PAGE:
No matter what the current oil industry looks like, there will always be boom times that require more people. As the last major increase in shale oil work showed, having enough housing available for all the people you're hiring is necessary lest they be forced to compete for limited housing in nearby towns, which can quickly drive up rental prices. Mobile oilfield housing units easily take care of the supply problem once you have utility lines installed, but then you face another issue: furnishing them so that workers are comfortable. Given how many variations and preferences there are, that balance can be elusive.
Bed size is one such example. If you're setting up small studio-style units with one person living in each, a twin bed may be all you and they need. That allows for more floor space and generally more open room, which can help combat the feeling of being hemmed in if the unit is very small. Even housing units with separate bedrooms often don't have a lot of space in those rooms, to begin with. Other residents, however, might like the luxury of having a larger double or full bed. One solution is to furnish some units with a twin and others with a double or full; another is to store both types of beds in another storage unit and furnish the housing units per the request of the person moving in. One thing you should not do is try to squeeze a queen or king bed into the smaller units, though, as that just takes up valuable floor space.
Wall Decorations Above the Bed
You don't have to add decorations like pictures to each unit. However, it's not uncommon for companies to want to do that just to make the place look better. These items are often placed over the bed, but that's not a good idea. Because of the potential of quakes in many areas, including those related to fracking, you never, ever want to have things hung over the bed, especially the head of the bed. If there's a quake, and the item is not secured well, then it can fall and injure whoever is in the bed. And securing these items so that they don't fall isn't as easy as it sounds.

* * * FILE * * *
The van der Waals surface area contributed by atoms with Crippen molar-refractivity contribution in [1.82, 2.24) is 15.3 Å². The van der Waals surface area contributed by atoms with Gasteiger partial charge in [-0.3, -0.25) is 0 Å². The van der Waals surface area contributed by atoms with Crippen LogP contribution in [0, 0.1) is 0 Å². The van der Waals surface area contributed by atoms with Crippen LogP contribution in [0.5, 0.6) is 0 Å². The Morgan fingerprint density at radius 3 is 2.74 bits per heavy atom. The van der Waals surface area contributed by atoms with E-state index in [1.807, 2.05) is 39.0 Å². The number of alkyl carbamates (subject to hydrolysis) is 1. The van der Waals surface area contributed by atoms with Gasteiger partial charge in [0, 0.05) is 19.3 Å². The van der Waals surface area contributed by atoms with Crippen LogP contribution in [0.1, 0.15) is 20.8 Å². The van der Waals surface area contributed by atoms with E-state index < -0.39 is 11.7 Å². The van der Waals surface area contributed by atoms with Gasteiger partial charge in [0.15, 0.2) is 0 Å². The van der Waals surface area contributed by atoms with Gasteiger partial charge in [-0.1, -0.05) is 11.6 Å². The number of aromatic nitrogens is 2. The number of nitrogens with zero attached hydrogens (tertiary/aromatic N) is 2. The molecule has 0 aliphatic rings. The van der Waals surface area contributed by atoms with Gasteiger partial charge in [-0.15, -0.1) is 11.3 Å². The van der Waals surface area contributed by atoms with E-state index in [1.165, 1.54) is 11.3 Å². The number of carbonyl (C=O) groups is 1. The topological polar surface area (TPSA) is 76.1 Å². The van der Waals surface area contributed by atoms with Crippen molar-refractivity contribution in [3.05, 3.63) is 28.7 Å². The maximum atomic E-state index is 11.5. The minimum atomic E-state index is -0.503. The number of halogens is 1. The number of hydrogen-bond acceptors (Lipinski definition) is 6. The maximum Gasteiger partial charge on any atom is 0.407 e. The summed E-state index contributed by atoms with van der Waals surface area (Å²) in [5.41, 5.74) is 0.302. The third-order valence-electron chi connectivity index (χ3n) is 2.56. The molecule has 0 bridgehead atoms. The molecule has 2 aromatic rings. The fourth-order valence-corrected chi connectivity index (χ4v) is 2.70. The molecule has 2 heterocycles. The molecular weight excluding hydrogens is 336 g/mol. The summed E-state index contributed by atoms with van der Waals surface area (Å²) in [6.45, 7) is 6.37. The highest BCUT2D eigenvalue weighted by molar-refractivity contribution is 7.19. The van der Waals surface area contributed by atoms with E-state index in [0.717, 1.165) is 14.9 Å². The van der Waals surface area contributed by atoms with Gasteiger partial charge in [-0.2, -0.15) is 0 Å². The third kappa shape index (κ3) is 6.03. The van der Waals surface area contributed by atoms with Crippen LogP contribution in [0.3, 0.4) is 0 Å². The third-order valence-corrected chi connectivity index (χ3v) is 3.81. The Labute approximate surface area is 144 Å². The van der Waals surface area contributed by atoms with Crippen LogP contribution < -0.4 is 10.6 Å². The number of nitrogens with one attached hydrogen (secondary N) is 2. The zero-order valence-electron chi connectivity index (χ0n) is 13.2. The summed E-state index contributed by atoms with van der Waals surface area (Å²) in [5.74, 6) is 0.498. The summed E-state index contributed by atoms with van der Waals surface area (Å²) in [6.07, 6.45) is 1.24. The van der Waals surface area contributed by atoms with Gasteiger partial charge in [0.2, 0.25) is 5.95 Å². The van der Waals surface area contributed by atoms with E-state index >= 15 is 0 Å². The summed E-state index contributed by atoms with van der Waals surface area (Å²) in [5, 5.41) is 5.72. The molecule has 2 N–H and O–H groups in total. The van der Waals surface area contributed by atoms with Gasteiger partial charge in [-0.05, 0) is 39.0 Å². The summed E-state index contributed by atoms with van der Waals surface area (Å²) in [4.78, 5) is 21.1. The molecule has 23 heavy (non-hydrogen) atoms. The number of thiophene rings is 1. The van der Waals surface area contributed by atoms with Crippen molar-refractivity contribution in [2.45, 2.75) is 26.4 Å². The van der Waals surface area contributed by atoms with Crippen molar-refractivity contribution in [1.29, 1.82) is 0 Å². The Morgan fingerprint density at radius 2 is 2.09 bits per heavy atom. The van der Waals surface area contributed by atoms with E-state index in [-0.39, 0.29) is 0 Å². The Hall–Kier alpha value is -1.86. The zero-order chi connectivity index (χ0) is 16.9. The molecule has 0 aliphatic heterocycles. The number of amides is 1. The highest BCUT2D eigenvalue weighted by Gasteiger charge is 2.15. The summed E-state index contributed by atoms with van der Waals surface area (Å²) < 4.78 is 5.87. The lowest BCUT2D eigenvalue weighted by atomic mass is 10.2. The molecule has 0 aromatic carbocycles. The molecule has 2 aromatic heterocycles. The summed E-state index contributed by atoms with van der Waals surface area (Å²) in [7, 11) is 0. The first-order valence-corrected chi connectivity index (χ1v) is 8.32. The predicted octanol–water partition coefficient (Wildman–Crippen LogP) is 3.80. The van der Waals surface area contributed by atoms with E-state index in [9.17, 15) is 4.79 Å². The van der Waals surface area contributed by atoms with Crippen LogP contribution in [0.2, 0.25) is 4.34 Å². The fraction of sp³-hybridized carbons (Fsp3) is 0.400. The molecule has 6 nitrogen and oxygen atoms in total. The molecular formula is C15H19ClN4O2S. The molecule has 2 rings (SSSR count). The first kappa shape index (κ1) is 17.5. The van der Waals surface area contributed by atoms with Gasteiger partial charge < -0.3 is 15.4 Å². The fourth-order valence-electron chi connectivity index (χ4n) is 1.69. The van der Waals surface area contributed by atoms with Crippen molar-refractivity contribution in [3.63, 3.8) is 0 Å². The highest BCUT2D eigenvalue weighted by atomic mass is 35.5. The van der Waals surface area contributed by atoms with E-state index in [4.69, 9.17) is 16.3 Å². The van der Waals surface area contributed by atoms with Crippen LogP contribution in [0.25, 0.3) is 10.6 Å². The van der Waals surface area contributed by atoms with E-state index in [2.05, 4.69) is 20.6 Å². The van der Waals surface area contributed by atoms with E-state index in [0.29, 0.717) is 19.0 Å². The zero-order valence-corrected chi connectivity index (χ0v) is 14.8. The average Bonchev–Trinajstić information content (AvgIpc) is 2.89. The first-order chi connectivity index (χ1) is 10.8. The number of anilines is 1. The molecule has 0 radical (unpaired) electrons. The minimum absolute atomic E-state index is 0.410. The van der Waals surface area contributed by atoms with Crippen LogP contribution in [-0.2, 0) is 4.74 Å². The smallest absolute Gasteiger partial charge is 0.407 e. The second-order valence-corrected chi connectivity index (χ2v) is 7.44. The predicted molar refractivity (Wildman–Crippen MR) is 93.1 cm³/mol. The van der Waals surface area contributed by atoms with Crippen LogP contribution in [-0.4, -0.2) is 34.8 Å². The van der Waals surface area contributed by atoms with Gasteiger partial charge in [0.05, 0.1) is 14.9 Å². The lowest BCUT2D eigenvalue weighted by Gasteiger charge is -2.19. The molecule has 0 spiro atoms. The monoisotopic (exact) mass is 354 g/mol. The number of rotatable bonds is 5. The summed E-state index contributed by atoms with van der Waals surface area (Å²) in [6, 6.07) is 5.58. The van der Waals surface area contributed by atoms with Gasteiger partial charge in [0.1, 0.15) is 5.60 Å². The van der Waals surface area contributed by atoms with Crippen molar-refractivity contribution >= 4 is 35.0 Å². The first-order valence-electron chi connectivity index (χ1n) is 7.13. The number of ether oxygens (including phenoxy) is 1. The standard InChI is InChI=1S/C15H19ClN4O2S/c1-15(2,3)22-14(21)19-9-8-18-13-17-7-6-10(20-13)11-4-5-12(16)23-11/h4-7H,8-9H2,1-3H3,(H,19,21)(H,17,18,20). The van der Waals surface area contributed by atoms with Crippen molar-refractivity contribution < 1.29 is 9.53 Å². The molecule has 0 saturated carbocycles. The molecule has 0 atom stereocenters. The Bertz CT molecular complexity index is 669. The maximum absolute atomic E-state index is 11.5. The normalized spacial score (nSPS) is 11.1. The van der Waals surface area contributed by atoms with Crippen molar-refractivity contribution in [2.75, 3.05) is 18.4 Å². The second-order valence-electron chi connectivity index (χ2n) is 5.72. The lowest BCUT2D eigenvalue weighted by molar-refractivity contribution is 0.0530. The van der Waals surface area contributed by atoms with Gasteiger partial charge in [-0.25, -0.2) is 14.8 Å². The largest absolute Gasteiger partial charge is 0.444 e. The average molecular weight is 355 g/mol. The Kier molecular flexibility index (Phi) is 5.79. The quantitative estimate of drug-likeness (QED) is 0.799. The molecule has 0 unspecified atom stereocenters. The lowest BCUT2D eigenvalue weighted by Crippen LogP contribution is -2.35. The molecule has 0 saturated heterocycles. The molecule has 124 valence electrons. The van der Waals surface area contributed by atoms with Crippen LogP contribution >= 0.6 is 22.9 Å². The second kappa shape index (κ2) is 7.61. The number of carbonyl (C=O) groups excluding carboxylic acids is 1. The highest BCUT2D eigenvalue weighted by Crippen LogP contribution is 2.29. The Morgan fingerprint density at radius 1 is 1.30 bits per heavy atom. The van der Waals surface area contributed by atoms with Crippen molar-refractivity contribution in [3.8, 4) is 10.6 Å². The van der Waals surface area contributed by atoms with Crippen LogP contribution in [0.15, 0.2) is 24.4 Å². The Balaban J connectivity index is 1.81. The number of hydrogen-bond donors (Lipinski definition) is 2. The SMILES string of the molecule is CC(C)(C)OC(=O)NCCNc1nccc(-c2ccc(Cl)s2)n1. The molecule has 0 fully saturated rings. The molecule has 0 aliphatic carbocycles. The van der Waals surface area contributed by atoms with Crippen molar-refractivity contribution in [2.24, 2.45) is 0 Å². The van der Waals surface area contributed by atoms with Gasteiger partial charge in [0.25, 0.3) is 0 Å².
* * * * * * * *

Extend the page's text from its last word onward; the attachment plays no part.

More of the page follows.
Still, if the wall at the head of the bed looks so bare that you can't stand it, look at adding an accent wall (meaning the wall is painted a brighter or bolder color) or add things like wall decals, which are like giant stickers.
For some reason, a lot of furnished units (both on and off the oilfield) don't contain bookcases. You'll see chairs, tables, and couches, but rarely a bookcase. Because you don't know what your workers are bringing with them when they move into the unit, you might not want to add several bookcases, but a three- or four-shelf unit can be very nice to have. Place the case so that it isn't behind doors (where it can damage the door if the door is pushed into the case) and so that it isn't blocking windows, and then bolt the case to the wall for safety.
What you want to provide is something that makes the majority of your residents feel good to be home after a long day at work. That means having both comfortable furniture and enough space to avoid feeling crowded. Each housing unit you add to your oilfield property should be a place people want to return to.
For more information, contact an oilfield housing service.Share
5 May 2020
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